Nairobi News

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The People’s Champion February 24, 2014

Man of his word. Sometime back Governor Evans Kidero hit the headlines when he threatened to sack some county executive members whose dockets were performing poorly, Jack Bayuka pointed out. He said that he recalled clearly that among others the officers in charge of garbage collection and water distribution were given a one-month ultimatum to deliver much needed services.

 

“By my count a month has already lapsed. The services have not improved. If anything, the announced water rationing programme will ensure more people are pushed to the services of water vendors out to exploit Nairobians,” said Bayuka. He challenged Dr Kidero to prove that he was a man of his word by sending the officers home.

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Discriminate Nairobians. Denis Kopus, would like to see most of Nairobi’s residential associations deregistered. He said he was convinced that they wielded a lot of power and the officials that run them were infringing on people’s constitutionally guaranteed rights in the name of enforcing their by-laws.

“Any association that takes upon the role of determining who uses a public road and also how much they pay should be disbanded,” he said adding that all Kenyans had a right to free movement. Kopus said some officials were misusing their power to discriminate against Nairobians, to ensure that some areas were accessible only to people from a certain class. “We are all equal before the law and no one should look down on me,” he said.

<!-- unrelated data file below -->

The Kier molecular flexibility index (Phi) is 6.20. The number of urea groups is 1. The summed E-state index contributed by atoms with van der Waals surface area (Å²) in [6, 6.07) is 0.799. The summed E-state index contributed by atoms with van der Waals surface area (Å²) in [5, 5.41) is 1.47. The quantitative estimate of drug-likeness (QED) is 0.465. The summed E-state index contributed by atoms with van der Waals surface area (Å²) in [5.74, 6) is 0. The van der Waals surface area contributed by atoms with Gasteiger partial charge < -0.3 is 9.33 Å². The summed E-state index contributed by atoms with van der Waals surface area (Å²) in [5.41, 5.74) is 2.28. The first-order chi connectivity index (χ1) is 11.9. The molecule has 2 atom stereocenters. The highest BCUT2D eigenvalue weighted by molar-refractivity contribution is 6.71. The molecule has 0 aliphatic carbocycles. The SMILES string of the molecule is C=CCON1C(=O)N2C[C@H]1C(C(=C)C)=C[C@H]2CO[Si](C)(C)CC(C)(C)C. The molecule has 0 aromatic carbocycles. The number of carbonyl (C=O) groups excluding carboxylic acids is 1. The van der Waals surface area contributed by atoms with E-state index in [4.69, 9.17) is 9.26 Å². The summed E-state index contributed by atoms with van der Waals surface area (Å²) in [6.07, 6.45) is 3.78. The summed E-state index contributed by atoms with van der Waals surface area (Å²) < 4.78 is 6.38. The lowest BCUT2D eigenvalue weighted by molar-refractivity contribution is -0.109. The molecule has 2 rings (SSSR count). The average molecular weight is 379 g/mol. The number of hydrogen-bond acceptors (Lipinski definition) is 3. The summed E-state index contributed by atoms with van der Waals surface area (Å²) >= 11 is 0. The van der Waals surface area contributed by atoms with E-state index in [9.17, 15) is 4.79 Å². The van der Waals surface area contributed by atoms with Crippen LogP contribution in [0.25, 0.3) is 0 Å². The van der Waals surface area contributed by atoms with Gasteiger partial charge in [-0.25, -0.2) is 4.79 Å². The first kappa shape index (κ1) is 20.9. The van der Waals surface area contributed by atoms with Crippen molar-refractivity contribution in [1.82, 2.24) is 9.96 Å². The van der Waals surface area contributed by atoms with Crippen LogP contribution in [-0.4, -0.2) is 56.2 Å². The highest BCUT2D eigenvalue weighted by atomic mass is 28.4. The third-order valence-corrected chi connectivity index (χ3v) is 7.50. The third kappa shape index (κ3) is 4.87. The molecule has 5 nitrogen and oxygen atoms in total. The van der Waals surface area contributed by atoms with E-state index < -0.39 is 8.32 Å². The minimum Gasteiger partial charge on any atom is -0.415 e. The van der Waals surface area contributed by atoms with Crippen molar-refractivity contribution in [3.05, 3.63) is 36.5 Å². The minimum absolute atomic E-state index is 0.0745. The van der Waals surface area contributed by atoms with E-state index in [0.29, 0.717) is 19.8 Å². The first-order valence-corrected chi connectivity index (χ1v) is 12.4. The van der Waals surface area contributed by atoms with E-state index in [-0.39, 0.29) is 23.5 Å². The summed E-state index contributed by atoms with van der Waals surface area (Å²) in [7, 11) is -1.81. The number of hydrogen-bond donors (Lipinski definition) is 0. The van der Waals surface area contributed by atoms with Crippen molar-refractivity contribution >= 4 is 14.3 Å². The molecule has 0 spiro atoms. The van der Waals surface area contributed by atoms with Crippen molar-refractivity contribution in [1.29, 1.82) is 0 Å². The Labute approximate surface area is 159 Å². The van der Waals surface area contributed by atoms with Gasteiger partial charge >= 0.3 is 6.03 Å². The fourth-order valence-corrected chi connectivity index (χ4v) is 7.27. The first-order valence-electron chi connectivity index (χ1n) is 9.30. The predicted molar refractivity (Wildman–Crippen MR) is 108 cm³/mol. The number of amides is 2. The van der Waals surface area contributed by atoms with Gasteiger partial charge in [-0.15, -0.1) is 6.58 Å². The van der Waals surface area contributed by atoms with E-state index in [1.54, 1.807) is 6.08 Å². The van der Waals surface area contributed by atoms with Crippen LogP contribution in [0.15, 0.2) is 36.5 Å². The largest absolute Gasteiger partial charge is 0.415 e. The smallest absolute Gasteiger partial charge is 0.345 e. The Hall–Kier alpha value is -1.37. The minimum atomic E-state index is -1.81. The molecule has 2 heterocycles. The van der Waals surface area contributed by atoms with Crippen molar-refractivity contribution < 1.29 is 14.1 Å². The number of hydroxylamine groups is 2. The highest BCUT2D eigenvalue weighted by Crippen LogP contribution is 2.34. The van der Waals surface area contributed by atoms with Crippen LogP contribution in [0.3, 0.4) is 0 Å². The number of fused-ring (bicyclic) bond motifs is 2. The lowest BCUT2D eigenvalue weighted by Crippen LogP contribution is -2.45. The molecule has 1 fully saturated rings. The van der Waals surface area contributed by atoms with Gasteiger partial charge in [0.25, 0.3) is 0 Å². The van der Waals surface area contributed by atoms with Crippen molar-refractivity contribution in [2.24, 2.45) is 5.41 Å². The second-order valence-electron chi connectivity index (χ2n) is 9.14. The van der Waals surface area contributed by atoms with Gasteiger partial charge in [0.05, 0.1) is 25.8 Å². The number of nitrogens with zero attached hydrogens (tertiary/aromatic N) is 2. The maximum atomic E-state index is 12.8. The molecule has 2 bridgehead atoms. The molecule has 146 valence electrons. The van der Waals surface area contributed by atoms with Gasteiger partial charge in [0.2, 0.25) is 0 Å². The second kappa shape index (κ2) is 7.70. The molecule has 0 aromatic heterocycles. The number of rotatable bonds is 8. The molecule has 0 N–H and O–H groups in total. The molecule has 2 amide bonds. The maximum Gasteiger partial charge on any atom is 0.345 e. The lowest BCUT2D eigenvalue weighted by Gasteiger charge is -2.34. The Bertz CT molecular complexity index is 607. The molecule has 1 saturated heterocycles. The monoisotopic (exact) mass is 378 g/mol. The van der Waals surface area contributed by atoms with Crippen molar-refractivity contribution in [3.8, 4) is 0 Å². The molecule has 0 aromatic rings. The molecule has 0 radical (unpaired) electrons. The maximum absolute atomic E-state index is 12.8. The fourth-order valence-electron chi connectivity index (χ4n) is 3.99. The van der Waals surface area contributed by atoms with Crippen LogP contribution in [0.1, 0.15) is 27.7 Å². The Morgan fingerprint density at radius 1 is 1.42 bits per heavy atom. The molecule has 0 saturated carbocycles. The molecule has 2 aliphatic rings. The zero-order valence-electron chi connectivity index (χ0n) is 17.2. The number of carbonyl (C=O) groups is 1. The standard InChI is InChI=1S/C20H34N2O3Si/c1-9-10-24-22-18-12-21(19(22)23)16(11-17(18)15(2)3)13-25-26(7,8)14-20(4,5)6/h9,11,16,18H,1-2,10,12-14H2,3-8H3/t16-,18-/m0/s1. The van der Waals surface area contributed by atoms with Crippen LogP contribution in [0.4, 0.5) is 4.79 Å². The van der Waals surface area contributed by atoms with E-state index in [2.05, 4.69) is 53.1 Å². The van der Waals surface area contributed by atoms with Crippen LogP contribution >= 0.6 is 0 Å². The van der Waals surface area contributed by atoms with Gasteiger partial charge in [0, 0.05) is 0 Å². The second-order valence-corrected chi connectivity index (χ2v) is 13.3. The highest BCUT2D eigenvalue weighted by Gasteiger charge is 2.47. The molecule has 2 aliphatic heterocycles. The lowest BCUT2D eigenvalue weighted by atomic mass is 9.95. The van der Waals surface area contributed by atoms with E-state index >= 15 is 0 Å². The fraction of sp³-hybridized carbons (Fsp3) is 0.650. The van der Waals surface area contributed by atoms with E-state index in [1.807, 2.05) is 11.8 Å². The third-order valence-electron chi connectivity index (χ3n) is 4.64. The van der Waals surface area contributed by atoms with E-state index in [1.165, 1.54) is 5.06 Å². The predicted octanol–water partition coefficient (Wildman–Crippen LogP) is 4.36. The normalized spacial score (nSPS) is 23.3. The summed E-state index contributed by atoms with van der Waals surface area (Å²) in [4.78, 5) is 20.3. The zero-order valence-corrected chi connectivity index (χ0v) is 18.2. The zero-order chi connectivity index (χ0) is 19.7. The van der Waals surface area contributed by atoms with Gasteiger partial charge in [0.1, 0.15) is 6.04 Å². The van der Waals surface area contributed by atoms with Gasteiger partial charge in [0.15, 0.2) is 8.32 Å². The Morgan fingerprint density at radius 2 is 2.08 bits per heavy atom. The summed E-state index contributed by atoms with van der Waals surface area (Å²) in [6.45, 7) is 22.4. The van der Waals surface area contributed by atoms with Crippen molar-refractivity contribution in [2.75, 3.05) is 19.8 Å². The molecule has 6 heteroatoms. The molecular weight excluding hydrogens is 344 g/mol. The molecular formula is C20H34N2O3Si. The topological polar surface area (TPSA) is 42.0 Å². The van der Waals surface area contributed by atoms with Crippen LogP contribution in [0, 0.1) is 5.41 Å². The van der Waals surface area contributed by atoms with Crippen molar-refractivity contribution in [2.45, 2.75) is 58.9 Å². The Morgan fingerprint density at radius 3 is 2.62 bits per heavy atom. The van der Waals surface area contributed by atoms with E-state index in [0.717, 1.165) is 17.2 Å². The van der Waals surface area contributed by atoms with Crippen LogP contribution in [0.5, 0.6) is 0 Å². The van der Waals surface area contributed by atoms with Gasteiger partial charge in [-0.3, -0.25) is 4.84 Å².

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Neck-break. Susan Oluoch said she was banking on the National Transport and Road Safety Authority directive to matatu Saccos with less than 30 vehicles to merge or dissolve to ensure that sanity was restored on the Buruburu route. Susan said it was one of the most chaotic even though it had a few matatus.

“The vehicles are few and are therefore driven at neck-break speeds to make as many trips as possible,” she said adding that the drivers were notorious for weaving between traffic. Susan however felt that the authority should have also put as a condition of their continued operation the removal of their eardrum shattering speakers. “If people want to go to discos they can do so,” she said.

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Scary touts. The matatu Saccos that ferry passengers to Kikuyu and use the stage on Tom Mboya Street would do better to hire touts who don’t scare away customers, said Belinda Kibe. She noted that the men and women who call people to board the vehicles were almost always drunk, dirty and some even looked like they were involved in a fight and received more punches than they gave.

“When someone comes to you looking like that with his breath reeking of alcohol, you automatically start having doubts that the matatu will get you where you want to go,” said Belinda. “In times like this when carjacking is the order of the day, such touts do more harm than good to their employers,” she added.

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